For many applications, like augmented and virtual reality, game creation, and video editing, it is crucial to produce sound effects, music, or speech by specific criteria. Traditionally, signal processing techniques have been used to generate audio. Recent years have seen a revolution in this job thanks to generative models, either unconditionally or dependent on other modalities. A modest collection of labels, such as the ten sound classes in the UrbanSound8K dataset, were used in previous experiments that mainly focused on the label-to-sound setting. Natural language, in contrast, is far more versatile than labels since it may contain fine-grained descriptions of auditory signals (e.g., pitch, acoustic environment, and temporal order).
Text-to-audio (TTA) generation is the process of producing audio that is suggested by natural language descriptions. TTA systems may provide a variety of high-dimensional audio streams. They build the generative model in a learning compact latent space to model the data efficiently. Similar concepts are used by DiffSound, a program that uses diffusion models to learn a discrete representation compressed from an audio file’s mel-spectrogram. In a discrete space of waveforms, AudioGen’s autoregressive model has supplanted DiffSound. They investigate latent diffusion models (LDMs) for TTA generation on a continuous latent representation rather than learning discrete representations because StableDiffusion employs LDMs to provide high-quality images as inspiration.
Additionally, they study and accomplish different zero-shot text-guided audio alterations with LDMs, which have never been proven before because audio manipulations like style transfer are also needed for audio signals. The need for large-scale, high-quality audio-text data pairs, typically not easily available and of restricted quality and quantity, might be a significant barrier to generation quality for past TTA studies. Several text preparation techniques have been suggested to use the data with noisy text captions better. However, by removing the relationships between sound events in their preprocessing processes, they inevitably restrict the performance of their creation (e.g., a dog barking at the bark is transformed into a dog bark park). This study addresses this issue by developing a technique that outperforms audio-text paired data and requires audio data for generative model training.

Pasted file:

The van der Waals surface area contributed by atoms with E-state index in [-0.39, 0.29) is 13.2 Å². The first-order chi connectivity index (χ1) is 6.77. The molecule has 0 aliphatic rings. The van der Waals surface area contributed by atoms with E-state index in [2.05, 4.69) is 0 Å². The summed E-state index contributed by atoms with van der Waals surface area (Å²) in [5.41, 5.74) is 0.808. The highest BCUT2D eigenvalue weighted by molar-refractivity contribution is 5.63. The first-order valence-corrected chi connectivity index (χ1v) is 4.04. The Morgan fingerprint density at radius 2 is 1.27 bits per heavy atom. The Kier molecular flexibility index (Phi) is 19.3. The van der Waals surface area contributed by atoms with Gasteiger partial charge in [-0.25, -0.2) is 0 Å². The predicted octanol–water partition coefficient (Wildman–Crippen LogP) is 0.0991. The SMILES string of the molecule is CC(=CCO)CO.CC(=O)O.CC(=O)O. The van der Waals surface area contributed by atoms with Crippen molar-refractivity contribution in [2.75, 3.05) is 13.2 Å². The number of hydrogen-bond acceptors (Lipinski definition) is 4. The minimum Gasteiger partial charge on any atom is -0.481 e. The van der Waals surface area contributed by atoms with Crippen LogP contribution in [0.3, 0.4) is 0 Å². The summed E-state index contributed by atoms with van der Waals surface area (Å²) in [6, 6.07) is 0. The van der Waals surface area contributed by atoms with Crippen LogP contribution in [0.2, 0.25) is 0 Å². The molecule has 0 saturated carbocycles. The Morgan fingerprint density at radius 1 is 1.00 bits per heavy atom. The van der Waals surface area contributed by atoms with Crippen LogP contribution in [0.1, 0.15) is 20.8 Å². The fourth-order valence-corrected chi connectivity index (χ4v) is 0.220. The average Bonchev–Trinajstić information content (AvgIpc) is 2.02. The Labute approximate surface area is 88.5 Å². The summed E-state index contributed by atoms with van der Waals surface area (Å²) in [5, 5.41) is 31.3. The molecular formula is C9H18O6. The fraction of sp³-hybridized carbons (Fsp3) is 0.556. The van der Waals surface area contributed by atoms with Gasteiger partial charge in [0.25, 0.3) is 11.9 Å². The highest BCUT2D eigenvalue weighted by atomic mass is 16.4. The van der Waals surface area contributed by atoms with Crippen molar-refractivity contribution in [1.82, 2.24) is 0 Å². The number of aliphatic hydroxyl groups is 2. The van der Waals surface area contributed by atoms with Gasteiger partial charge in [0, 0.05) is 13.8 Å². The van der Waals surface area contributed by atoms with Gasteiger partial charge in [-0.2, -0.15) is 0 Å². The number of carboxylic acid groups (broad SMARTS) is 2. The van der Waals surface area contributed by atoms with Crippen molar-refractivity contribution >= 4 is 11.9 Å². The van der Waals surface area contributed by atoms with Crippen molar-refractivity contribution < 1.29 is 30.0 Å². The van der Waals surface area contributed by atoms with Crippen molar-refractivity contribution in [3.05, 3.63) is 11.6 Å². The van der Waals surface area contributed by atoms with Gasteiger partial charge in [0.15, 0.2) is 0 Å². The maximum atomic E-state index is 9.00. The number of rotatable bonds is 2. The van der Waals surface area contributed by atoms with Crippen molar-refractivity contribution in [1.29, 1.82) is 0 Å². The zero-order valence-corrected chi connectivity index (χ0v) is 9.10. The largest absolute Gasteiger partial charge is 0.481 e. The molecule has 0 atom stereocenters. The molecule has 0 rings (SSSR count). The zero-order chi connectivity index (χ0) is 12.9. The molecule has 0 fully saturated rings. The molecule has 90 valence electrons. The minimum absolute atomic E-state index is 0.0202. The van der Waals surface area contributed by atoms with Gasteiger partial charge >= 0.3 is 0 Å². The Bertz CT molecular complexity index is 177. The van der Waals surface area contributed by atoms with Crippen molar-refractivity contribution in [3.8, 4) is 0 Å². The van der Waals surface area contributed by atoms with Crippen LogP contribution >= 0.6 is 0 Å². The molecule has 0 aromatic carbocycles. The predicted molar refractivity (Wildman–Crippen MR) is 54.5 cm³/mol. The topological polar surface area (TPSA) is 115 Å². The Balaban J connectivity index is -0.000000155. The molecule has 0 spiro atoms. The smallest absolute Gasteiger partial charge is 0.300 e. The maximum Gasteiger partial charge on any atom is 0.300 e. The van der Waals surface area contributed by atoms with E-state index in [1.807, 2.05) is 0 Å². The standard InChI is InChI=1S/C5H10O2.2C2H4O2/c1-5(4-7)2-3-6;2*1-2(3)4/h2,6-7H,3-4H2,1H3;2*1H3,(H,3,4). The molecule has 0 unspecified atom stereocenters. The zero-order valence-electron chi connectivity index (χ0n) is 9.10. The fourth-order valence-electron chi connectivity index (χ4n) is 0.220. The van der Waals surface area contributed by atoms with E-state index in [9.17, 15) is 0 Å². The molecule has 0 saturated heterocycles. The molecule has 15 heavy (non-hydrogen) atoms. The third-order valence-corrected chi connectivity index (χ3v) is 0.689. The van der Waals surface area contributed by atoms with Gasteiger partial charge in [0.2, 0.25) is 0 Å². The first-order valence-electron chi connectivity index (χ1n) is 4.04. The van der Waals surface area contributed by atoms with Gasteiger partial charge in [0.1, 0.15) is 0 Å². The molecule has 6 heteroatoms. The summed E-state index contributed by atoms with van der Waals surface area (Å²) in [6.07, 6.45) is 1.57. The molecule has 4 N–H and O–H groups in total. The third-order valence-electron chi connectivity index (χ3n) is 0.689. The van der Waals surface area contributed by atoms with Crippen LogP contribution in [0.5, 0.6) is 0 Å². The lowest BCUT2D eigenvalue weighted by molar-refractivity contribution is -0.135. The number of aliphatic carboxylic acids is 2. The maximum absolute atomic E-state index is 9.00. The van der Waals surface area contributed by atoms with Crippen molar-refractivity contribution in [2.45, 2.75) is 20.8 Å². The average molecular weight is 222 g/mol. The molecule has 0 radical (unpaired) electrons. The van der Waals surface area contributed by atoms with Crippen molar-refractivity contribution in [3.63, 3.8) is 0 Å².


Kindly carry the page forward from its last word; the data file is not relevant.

This paper introduces a TTA system called AudioLDM that benefits from computational efficiency and text-conditional audio manipulations while achieving state-of-the-art generation quality with continuous LDMs. In particular, AudioLDM learns to produce the audio prior in a latent space encoded by a variational auto-encoder based on mel-spectrograms (VAE). An LDM conditioned on the contrastive language-audio pretraining (CLAP) latent embedding is created for an earlier generation. They reduce the need for text data during training LDMs by utilizing this audio-text-aligned embedding space since the demand for the previous generation can come straight from the audio.
They show that training LDMs with audio alone is sometimes more effective than training with audio-text data pairs. On the AudioCaps dataset, the proposed AudioLDM outperforms the DiffSound baseline by a significant margin with a freshet distance (FD) of 23,31, achieving state-of-the-art TTA performance. Their method allows zero-shot audio changes throughout the sampling process in the interim. Their contributions, in brief, are as follows:
• They show the first attempt at creating a continuous LDM for TTA generation and perform better than current techniques in both subjective and objective criteria.
Without employing language-audio pairings to train LDMs, they generate TTA using CLAP latents.
• They demonstrate experimentally that a high-quality and computationally efficient TTA system can be created utilizing audio data during LDM training.
• They demonstrate that, without fine-tuning the model for a particular job, their proposed TTA system can execute text-guided audio style modification, such as audio style transfer, super-resolution, and inpainting. The code can be accessed at GitHub.
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Aneesh Tickoo is a consulting intern at MarktechPost. He is currently pursuing his undergraduate degree in Data Science and Artificial Intelligence from the Indian Institute of Technology(IIT), Bhilai. He spends most of his time working on projects aimed at harnessing the power of machine learning. His research interest is image processing and is passionate about building solutions around it. He loves to connect with people and collaborate on interesting projects.